< INDIA | DELHI: The Imperial
Conceptualised in 1934 by D.J. Bromfield and inaugurated by Lord Willingdon in 1936, The Imperial was designed to be the most luxurious Hotel in New Delhi in
Sir Edwin Landseer Lutyens’ grand vision of the Capital City’s original master plan. The Imperial was placed on the second most important social boulevard of the nation, the
prestigious Queensway, now called Janpath, the first being the grand and ceremonious Kingsway, now known as Rajpath.
Blomfield designed the Hotel in an eclectic manner, combining unique blend of Victorian, old colonial and Art Deco styles: The gates and the massive, avuncular bronze lions at the entrance are Victorian. In the high-domed Atrium inside, Art Deco wall panels and wrought iron balconies recall the early 20th century. Lutyens’ design of the Universe, a masterpiece made with 800 pieces of marble, can be noticed all over the Hotel, including in its rich 24-carat gold leaf form that appears on the rotunda in the heart of the lobby.
Lady Willingdon would be seen at the Hotel looking after the interior designing and it was she who gave the name ‘The Imperial’ to the Hotel.
The Imperial was the first amongst the legendary “Four Maidens of the East”, which some say included The Strand hotel in Rangoon, Raffles Hotel in Singapore and the Great Eastern & Oriental in Calcutta.
From the time The Imperial opened its doors in the 1930s, when India was beginning to write the last chapters of its saga on independence, there was little space in New Delhi for an Indo-British rubbing of shoulders. The Imperial provided such a space. Pandit Nehru, Mahatama Gandhi, Muhammad Ali Jinnah and Lord Mountbatten would meet at The Imperial under congenial conditions to discuss the partition of India and creation of Pakistan.
The Imperial’s pillared verandahs, dining rooms, tea lounges, Royal Ballroom and cool and over eight acres spacious gardens became the venue of many celebrated encounters between the British and Indian aristocracy and gentry. If only walls could speak, here indeed was a repository of fascinating anecdotal material for authors of romantic and detective fiction.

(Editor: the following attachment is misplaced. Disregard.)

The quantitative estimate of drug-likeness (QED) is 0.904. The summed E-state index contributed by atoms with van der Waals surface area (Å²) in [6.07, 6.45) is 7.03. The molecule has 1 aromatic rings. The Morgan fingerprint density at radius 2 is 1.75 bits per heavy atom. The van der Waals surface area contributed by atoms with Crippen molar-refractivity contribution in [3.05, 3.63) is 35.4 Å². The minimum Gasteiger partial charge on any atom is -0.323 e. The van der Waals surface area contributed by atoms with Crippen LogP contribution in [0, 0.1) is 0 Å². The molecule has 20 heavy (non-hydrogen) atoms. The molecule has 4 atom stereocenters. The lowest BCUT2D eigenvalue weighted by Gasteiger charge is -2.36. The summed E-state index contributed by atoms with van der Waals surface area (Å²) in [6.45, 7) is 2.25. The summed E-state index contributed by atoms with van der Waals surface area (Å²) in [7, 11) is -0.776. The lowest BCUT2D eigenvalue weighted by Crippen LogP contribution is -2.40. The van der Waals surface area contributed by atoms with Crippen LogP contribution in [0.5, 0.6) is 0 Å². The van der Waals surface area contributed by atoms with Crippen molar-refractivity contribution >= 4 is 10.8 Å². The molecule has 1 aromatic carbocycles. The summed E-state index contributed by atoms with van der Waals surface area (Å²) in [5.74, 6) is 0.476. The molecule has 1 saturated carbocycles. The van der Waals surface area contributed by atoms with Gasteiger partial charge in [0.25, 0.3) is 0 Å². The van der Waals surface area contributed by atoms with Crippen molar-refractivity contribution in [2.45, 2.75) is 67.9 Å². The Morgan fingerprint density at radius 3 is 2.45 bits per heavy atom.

It was here at The Imperial, where you could clink your glasses on the same table as the King or Gandhi, to the war efforts or to the quit India movement; to the strains of Blue Dambe or the belly act of a belle from Beirut with an orchestra from London to serenade you at lunch and invite you to take the floor with candle - lit dinner in the evening.
Silver tea service, tableware from London, Italian marble floors, Burma teak furniture, original Daniells and Frasers on the walls, a vision of undulating green lawns, turbaned waiters in red, all creating the aura of an early 19th century English Manor in the heart of Imperial Delhi.
Over the last five years, The Imperial has undergone a major renovation and restoration work under the aegis of Hong Kong based architect Chandu Chhada – an exercise that re-established the splendour of the Hotel as the grandest colonial hotel in Asia.
A veritable museum with a rare and original collection, The Imperial showcases different forms of art in its rooms, corridors and public areas. Finest 18th and 19th century paintings, lithographs, sculptures and intricately painted murals – all offer a memorable experience to an art aficionado.
Called the ‘only’ Garden Hotel of Delhi, The Imperial rests resplendent in beautifully manicured gardens nestled amidst royal palms. The 24 king palms that lead up to the porch are an integral part of and witness to the very creation of New Delhi.
For more than seven decades, The Imperial has hosted New Delhi’s most important social gatherings, political get-togethers of historical significance and business meetings. Traditional hospitality complemented by an impressively discreet and courteous service guarantees the success of an event – of any scale.
Probably the only authentic ballroom remaining in India with a spring floor that reduces noise levels, the Royal Ballroom evokes the splendor of Lords and Ladies bowing and courtesying, before they swirled across the floor to the strains of the waltz. This is where the distinguished guests amused themselves when the Hotel was opened in 1936 and this is the room where the first grand Ball was held.
Till the 1970s every important person stayed at The Imperial. Nehru family had a permanent suite here. 13 Embassies were located in the premises of the Hotel. The tradition continues. No wonder then, that celebrities like James Cameron, Frederick Forsyth, Kate Winslet and more recently the Queen of Netherlands, King of Morocco and Rock Star Sting never stay elsewhere, when in Delhi.
#Andreas Augustin: The Imperial New Delhi
The Most Famous Hotels In the World, 2007 | ISBN-10: 3900692173; ISBN-13: 978-3900692179
English language (French version also available) | 160 pages | Hardcover
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